- Backup Considerations
- How Will You Verify That the Backups Are Good?
- Which Databases Should You Back Up?
- Where Should You Back Up Your Databases?
- How Often Should You Back Up Your Databases?
- How Long Should You Keep Your Backups?
- How Long Will It Take to Recover a Backup?
- Do You Have a Disaster Recovery Plan?
- Miscellaneous Tape Considerations
- About this Article
How Will You Verify That the Backups Are Good?
If a database becomes corrupt, you might still be able to back it up. However, you might not. You might not even get a warning message about the corruption. You should run some checks before backup begins, and SQL Server runs many checks internally to detect corruption (and possibly even fix it). But if you don't run the consistency checks or don't check the results first, you can't tell whether your backups are good until you attempt to restore them.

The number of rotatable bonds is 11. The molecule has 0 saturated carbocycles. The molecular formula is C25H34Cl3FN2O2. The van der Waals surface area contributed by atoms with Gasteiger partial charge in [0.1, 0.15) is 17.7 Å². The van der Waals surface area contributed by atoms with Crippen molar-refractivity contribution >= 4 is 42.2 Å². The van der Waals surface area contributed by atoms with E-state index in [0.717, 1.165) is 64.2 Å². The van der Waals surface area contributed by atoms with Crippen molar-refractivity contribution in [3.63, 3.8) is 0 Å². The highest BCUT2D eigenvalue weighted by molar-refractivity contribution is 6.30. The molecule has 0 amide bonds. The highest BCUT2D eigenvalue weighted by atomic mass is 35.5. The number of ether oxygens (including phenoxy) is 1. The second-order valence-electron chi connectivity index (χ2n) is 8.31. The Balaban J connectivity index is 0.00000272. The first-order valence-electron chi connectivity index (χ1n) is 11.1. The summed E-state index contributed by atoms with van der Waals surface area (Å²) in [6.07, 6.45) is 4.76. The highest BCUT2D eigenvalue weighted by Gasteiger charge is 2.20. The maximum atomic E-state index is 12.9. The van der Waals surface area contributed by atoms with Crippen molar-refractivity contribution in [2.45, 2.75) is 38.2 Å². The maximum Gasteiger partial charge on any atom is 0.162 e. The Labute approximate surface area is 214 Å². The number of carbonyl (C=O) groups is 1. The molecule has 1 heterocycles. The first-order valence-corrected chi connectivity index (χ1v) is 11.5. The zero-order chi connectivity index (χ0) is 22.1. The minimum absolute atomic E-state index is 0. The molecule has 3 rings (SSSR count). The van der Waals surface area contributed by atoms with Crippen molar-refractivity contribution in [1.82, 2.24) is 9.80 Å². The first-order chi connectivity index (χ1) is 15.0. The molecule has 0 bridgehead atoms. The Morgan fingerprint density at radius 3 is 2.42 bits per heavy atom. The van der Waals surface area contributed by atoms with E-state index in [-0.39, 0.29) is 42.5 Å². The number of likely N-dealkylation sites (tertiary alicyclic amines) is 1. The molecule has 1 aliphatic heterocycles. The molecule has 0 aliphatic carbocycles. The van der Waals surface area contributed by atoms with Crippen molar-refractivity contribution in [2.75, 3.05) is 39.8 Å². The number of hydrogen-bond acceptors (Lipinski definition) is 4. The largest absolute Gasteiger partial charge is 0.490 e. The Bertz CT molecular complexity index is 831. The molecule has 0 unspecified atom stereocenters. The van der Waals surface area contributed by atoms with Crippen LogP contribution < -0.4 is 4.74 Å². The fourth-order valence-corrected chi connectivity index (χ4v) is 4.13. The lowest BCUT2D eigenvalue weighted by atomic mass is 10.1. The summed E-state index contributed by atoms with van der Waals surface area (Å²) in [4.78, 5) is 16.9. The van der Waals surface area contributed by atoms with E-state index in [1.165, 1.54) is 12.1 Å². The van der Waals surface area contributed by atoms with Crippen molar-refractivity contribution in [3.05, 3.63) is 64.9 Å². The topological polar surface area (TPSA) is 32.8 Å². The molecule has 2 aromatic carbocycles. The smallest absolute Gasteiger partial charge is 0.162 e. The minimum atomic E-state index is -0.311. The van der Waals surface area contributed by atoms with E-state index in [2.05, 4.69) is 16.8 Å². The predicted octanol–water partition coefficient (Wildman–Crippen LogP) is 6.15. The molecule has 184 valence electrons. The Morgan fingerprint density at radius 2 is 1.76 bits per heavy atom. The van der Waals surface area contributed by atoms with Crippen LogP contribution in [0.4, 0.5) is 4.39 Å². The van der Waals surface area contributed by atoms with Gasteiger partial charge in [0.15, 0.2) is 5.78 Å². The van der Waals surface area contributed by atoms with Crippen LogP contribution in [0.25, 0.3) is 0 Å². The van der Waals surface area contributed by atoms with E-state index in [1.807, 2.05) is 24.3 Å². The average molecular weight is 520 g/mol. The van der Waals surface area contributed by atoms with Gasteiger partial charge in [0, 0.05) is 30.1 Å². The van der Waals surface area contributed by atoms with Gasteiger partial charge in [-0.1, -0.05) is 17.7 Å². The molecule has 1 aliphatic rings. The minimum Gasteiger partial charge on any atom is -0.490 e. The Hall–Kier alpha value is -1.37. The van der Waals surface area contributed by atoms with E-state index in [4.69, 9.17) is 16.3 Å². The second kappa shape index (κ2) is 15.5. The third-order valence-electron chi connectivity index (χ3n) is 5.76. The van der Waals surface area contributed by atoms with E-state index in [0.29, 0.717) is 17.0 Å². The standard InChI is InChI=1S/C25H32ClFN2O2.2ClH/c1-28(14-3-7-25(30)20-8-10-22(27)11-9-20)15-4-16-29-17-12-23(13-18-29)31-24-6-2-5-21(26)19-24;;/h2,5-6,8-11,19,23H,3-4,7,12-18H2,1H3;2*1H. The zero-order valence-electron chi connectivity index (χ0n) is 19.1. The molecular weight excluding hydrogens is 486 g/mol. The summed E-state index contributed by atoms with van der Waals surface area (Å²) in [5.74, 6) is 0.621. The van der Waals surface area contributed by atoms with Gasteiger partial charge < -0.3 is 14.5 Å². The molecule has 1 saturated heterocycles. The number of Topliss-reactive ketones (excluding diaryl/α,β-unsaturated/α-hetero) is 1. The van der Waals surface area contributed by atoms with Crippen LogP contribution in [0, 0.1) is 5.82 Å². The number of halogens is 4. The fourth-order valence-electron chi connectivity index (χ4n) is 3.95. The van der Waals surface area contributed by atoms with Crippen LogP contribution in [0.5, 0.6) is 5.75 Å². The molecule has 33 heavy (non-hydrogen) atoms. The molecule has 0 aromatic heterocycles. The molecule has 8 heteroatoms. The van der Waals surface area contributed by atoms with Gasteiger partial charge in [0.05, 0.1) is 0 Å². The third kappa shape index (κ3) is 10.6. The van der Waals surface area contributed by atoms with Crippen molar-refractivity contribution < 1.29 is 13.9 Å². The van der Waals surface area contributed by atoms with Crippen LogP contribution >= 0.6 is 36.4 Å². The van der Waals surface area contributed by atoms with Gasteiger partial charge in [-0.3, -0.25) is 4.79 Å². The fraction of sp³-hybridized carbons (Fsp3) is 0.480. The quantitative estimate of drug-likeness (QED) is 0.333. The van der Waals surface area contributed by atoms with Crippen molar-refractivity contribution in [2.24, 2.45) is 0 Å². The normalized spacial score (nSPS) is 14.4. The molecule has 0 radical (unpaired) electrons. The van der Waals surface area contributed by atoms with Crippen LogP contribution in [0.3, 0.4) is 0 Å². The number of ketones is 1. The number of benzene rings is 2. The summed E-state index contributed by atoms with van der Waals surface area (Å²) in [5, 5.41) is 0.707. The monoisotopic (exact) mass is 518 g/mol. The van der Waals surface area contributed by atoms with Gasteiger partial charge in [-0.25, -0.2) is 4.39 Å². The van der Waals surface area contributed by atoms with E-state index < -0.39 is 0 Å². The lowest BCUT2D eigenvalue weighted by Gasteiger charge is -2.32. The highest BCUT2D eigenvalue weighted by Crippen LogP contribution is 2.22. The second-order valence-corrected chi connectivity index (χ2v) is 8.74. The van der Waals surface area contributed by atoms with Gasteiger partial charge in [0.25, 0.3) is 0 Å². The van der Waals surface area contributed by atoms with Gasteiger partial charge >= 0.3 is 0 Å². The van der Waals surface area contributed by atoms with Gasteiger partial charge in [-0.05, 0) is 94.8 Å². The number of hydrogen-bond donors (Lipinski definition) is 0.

It's a really good idea to periodically test your backups by restoring one to a test server and ensuring that everything is working as expected. This way, you know whether your backups are good and can periodically test your restoration process. SQL Server 2000 includes the capability to verify the integrity of the backup after it's taken. Besides, who has ever heard of database administrators being fired because they were paranoid with their backup and recovery planning?